some complications arose with a few of the runs where eigenvalues turned out to have imaginary parts and the code had to be adjusted to handle the general case. the final outputs did not have significant imaginary parts but there was a case with an imaginary eigenvalue part that was not insignificant (~0.07).


{"t"=>13, "e"=>4.440892098500626e-16, "i"=>472}
{"t"=>21, "e"=>2.220446049250313e-16, "i"=>494}
{"n"=>1267650600228229366312331083775, "ns"=>"1111111111111111111111111111111111111111111111111111110111111111111111111111111111110111111111111111", "nl"=>100, "d"=>0.98, "dh"=>1.0, "dl"=>0.96, "a1"=>0.32666666666666666, "sd1"=>0.16131404843417155, "mx1"=>0.54, "a0"=>0.01, "sd0"=>0.0, "mx0"=>0.01}
["eigvals", [-1.1781558446706701, 0.9911146773554002, 0.7924245248832454, -0.3837817023068492, 7.632783294297951e-17, -0.013677353227191647, -0.107812466973577, -0.10011183506035636]]
["dom eig, n", -1.1781558446706701, 0]
["c1, c1a", -0.036440670008669795, -1.0]
["c0, c", 0.9946060708372788, [0.00033211320363730253, 0.005994745299591639, 0.0015722083595888087, -0.0025473799816018473, -0.3153459580094538, 0.34097610818096974, -0.029929444090268074, 0.004341536200257558]]
wr(t) = 0.995 +0.000332(-1.18)^t+0.00599(0.991)^t+0.00157(0.792)^t+-0.00255(-0.384)^t+-0.315(7.63e-17)^t+0.341(-0.0137)^t+-0.0299(-0.108)^t+0.00434(-0.1)^t
["e", 2.220446049250313e-16]





(later) ๐Ÿ˜ฎ โ— this is a fairly quick riff on prior code, mostly removing a lot of logic, that looks at some complete real trajectories and computes the distance from the “fixed/ stationary point” of the matrix difference eqn at each iterate, for 10 longest trajectories (glides). results were both roughly as expected and somewhat surprising. the graph is the distance measurement and also the current density, and color goes from darker/ longer sequences to lighter/ shorter sequences. upper curve is the density and lower curve is the fixed point (euclidean) distance. the two curves are nearly identical except for scale/ translation. not sure what it fully means yet but its apparently a key scale invariance phenomenon.

the decline to ~0.2 by the fixed point distance suggests that maybe the later flat/ plateau part is a finite lower-bound region of iterates that are the “base induction case” for the overall proof, and the induction starts at the leftward ascending iterates. another remarkable observation, some trajectories were seen to have nearly linear/ monotonic descent phases, even smoother than in this graph. need to try to capture some and examine them. this all begs for a lot of further analysis and my instinct was to immediately bang on it further but it was quite eyepopping and decided to post it immediately at the end of a days work.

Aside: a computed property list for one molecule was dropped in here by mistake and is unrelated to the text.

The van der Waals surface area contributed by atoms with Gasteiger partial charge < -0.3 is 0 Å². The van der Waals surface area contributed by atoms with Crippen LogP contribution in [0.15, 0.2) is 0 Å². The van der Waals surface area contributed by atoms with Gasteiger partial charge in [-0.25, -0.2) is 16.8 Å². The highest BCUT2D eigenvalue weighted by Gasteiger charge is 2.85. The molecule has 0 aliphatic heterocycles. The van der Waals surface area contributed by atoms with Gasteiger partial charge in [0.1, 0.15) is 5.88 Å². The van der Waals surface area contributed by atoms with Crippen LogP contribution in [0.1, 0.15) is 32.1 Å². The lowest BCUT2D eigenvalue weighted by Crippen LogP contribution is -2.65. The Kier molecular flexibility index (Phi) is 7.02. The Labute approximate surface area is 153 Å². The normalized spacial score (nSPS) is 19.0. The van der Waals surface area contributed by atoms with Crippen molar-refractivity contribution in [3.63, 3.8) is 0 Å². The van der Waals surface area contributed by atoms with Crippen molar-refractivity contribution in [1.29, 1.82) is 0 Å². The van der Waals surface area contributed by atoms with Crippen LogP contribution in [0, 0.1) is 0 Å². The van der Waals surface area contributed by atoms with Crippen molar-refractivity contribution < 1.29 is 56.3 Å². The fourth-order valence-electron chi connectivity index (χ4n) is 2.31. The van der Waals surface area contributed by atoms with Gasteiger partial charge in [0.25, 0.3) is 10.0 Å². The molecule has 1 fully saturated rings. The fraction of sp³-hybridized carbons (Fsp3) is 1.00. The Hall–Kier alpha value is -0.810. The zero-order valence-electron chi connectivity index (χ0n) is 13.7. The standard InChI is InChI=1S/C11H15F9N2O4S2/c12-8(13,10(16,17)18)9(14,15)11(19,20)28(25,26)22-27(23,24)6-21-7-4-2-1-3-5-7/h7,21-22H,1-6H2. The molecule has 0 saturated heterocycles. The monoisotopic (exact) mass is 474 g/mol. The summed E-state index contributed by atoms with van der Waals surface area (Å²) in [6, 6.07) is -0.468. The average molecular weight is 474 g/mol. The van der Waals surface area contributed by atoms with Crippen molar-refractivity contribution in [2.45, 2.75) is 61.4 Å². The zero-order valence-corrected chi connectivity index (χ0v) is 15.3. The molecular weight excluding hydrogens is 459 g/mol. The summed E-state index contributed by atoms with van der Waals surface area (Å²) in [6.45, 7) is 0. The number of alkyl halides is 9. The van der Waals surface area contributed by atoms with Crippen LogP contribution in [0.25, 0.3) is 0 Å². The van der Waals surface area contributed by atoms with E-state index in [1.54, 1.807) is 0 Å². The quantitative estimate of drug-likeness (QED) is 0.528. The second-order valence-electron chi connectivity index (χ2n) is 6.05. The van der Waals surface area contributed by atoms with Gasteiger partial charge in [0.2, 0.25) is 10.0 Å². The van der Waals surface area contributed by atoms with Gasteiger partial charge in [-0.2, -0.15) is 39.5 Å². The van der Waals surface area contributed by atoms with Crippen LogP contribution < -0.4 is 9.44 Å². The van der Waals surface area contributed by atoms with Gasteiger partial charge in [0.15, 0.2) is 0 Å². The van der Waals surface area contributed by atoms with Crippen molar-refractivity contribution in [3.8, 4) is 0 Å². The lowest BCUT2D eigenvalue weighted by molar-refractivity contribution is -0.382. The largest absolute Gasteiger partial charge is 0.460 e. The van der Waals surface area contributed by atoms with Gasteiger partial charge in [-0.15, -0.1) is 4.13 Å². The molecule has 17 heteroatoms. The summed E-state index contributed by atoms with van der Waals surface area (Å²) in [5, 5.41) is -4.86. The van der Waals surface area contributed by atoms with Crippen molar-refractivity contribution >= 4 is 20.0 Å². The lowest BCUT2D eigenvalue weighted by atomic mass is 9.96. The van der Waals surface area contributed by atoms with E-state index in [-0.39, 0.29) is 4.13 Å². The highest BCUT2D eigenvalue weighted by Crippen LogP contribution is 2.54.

(11/16) thought about it some more and looked over the wikipedia pg re matrix diff eqn. it says the eqn has a fixed point solution but only if all the eigenvalue absolute values are less than 1, which as mentioned is not the case here. so what is the fixed point vector meaning in this situation? now not exactly sure “what that code is doing” even though the results are notable. maybe need to compare with the scaled dominant eigenvector instead (maybe there is some relationship between dominant eigenvector and the fixed point vector?). another basic oversight is that the iterate bit width is not output/ graphed. after analyzing that, it looks like the vector difference/ distance is correlated with “distance” of the glide peak and/ or glide length! but need to do more coding to highlight that.

๐Ÿ˜ฎ ๐Ÿ’ก โ— but after graphing seed width noticed this unexpected/ surprising remarkable pattern and decided to refactor the code to extract/ highlight it in something of a detour/ tangent. this logic just generated 500 glides, sorts the glides by max length and then for top 20 graphs ‘nl, a1, sd1, mx1’ variables color coded by glide lengths and finds remarkable/ striking self-similar patterns! it reminds me of results from a long-ago graph but iirc that was generated in a completely different way. may have to try to dig that one up and compare. the ‘0’ variables also have some rough trend but its not nearly as orderly. the “nearly linear/ overlapping” glide ascent in 1st graph seems a bit eyepopping, cant think of a simple/ immediate way to explain it… almost as striking as the few razor-smooth ‘mx1’ initial descent lines. ๐Ÿ™„






this code occurred to me to test whether there is much prediction ability between glide length and the matrix diffeqn. the code computes expected # of iterations in the glide ‘t’ red via the diffeqn model and compares the initial vector to the final vector using euclidean distance ‘yn’ green. this code generates a lot of glides and selects/ samples them in linear decreasing length ‘c’ blue (right scale), throwing out very many to select the biased sample. a very rough correlation is indeed found and so this basic sanity test of the model is validated. one of the “better” correlations is seen below.